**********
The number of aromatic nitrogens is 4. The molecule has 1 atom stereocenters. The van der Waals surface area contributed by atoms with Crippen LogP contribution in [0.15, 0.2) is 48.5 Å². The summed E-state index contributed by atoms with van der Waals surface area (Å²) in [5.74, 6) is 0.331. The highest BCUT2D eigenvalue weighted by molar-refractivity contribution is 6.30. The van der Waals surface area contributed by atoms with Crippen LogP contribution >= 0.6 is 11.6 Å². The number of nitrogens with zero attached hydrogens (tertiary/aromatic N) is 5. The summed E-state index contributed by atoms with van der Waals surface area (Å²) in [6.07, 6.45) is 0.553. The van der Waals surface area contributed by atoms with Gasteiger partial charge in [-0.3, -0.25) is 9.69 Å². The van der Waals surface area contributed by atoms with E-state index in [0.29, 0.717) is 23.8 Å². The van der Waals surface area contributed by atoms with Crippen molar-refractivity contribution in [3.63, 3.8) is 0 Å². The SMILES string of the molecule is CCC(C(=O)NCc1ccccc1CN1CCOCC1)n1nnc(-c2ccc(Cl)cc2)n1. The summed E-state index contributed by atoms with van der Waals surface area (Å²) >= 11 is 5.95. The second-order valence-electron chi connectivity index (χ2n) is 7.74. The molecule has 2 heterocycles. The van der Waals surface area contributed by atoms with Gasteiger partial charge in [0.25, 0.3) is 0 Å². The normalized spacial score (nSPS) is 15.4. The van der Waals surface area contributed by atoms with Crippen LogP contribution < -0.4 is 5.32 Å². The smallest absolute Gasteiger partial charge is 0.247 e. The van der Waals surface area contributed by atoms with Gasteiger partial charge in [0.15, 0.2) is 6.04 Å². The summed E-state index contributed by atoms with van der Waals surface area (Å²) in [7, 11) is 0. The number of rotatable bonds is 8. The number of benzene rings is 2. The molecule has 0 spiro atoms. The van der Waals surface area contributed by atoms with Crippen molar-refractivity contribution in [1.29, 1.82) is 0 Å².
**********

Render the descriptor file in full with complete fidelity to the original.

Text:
The number of aromatic nitrogens is 4. The molecule has 1 atom stereocenters. The van der Waals surface area contributed by atoms with Crippen LogP contribution in [0.15, 0.2) is 48.5 Å². The summed E-state index contributed by atoms with van der Waals surface area (Å²) in [5.74, 6) is 0.331. The highest BCUT2D eigenvalue weighted by molar-refractivity contribution is 6.30. The van der Waals surface area contributed by atoms with Crippen LogP contribution >= 0.6 is 11.6 Å². The number of nitrogens with zero attached hydrogens (tertiary/aromatic N) is 5. The summed E-state index contributed by atoms with van der Waals surface area (Å²) in [6.07, 6.45) is 0.553. The van der Waals surface area contributed by atoms with Gasteiger partial charge in [-0.3, -0.25) is 9.69 Å². The van der Waals surface area contributed by atoms with E-state index in [0.29, 0.717) is 23.8 Å². The van der Waals surface area contributed by atoms with Crippen molar-refractivity contribution in [3.63, 3.8) is 0 Å². The SMILES string of the molecule is CCC(C(=O)NCc1ccccc1CN1CCOCC1)n1nnc(-c2ccc(Cl)cc2)n1. The summed E-state index contributed by atoms with van der Waals surface area (Å²) >= 11 is 5.95. The second-order valence-electron chi connectivity index (χ2n) is 7.74. The molecule has 2 heterocycles. The van der Waals surface area contributed by atoms with Gasteiger partial charge in [0.25, 0.3) is 0 Å². The normalized spacial score (nSPS) is 15.4. The van der Waals surface area contributed by atoms with Crippen LogP contribution < -0.4 is 5.32 Å². The smallest absolute Gasteiger partial charge is 0.247 e. The van der Waals surface area contributed by atoms with Gasteiger partial charge in [0.15, 0.2) is 6.04 Å². The summed E-state index contributed by atoms with van der Waals surface area (Å²) in [7, 11) is 0. The number of rotatable bonds is 8. The number of benzene rings is 2. The molecule has 0 spiro atoms. The van der Waals surface area contributed by atoms with Crippen molar-refractivity contribution in [1.29, 1.82) is 0 Å².